The Gift of Thanks: The Roots and Rituals of Gratitude
Houghton Mifflin Harcourt, 2009
464 pp., $27.00
Thanks for the Thanks
The most appropriate way to begin a review of a book like this is by giving thanks for it. The Gift of Thanks is more a collection of micro-arguments and discursive observations on various aspects of gratitude than it is a sustained argument from front to back, and yet the end result is extremely satisfying. In it, Margaret Visser discusses the subject of gifts and gratitude from the standard angles, and also from a number of angles we would perhaps never have thought of. In a book like this, you should not be surprised to find a discussion of Christmas presents, for example. But Visser spends a good bit of time on why we spend so much energy on wrapping them all up. What is the thinking behind brightly colored paper going around the outside of a gift? Why is a minor industry dedicated to the production of wrapping paper? One of the pleasures of a book like this is that—without warning—you find yourself in the middle of interesting discussions of things you have done countless times, and yet without reflecting on what you were doing and why. And some of the things we do are so striking and odd that it is remarkable that we have never thought about why.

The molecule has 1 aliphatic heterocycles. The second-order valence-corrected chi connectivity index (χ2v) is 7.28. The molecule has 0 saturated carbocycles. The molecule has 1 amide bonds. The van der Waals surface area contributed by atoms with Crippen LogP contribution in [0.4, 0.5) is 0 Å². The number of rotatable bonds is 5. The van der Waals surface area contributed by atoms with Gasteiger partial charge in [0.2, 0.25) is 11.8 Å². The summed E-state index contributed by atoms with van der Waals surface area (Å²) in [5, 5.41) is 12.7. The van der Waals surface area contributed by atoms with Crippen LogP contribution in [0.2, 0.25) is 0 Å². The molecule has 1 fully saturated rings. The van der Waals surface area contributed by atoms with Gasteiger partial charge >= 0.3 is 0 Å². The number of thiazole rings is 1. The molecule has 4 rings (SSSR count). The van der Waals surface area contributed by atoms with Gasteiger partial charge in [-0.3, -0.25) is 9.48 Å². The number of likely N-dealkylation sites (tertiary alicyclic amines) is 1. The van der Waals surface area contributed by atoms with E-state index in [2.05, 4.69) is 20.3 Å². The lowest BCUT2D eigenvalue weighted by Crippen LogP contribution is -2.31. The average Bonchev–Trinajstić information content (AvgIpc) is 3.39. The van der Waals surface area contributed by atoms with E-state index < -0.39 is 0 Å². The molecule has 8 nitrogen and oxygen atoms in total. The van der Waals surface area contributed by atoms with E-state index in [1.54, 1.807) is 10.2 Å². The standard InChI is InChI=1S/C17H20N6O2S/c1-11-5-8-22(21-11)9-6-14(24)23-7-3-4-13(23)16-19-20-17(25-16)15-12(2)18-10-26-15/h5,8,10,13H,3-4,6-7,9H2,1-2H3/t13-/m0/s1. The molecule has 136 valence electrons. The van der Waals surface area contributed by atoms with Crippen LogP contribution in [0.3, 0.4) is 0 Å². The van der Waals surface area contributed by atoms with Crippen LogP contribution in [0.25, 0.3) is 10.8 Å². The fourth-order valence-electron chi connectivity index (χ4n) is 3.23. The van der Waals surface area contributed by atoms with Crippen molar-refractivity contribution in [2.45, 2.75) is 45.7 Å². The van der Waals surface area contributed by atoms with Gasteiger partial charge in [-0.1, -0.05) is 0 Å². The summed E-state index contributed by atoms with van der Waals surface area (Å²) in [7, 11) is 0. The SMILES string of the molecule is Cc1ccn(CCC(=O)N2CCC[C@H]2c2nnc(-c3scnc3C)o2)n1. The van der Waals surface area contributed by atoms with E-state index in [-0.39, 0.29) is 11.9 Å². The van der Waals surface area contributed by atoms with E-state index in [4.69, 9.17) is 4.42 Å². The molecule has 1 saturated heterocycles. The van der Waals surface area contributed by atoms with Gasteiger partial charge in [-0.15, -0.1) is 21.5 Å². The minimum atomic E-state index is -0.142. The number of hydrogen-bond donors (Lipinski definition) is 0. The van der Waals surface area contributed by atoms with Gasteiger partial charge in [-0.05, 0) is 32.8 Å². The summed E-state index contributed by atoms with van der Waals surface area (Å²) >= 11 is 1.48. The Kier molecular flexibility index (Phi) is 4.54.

Visser discusses the practice of tipping, and what it means and represents. Why do we tip barbers, but not dentists, even though both of them have us sit in their chair while they do things to our head? What are the hierarchical assumptions embedded in tipping? After all, we tip down and not up. Why do we tip the way we do? Why are tips given immediately? Why do tips consist of money? Why do tips end a relationship instead of beginning one? In the course of this chapter, Visser cites one study of tipping, where customers in a restaurant are treated in different ways by the staff. "All kinds of ingenious experiments have been contrived whereby servers, secretly directed and monitored by the scientists, have elicited tips from diners." What a grand idea. The idea of a pack of social scientists with clipboards ...